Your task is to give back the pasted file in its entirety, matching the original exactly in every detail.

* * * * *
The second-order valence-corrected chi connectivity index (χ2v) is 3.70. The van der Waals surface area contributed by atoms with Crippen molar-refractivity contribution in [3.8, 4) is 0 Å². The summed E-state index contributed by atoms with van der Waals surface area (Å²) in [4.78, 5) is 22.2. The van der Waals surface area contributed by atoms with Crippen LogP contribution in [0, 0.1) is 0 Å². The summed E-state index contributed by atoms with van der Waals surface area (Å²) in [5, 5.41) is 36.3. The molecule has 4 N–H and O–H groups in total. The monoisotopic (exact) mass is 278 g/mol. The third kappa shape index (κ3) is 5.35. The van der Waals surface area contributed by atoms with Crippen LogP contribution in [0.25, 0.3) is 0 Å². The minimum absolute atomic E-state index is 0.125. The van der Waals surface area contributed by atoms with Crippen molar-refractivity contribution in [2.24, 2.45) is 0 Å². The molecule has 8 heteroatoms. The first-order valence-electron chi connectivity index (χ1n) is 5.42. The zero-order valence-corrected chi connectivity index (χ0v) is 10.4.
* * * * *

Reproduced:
The second-order valence-corrected chi connectivity index (χ2v) is 3.70. The van der Waals surface area contributed by atoms with Crippen molar-refractivity contribution in [3.8, 4) is 0 Å². The summed E-state index contributed by atoms with van der Waals surface area (Å²) in [4.78, 5) is 22.2. The van der Waals surface area contributed by atoms with Crippen LogP contribution in [0, 0.1) is 0 Å². The summed E-state index contributed by atoms with van der Waals surface area (Å²) in [5, 5.41) is 36.3. The molecule has 4 N–H and O–H groups in total. The monoisotopic (exact) mass is 278 g/mol. The third kappa shape index (κ3) is 5.35. The van der Waals surface area contributed by atoms with Crippen LogP contribution in [0.25, 0.3) is 0 Å². The minimum absolute atomic E-state index is 0.125. The van der Waals surface area contributed by atoms with Crippen molar-refractivity contribution in [2.24, 2.45) is 0 Å². The molecule has 8 heteroatoms. The first-order valence-electron chi connectivity index (χ1n) is 5.42. The zero-order valence-corrected chi connectivity index (χ0v) is 10.4.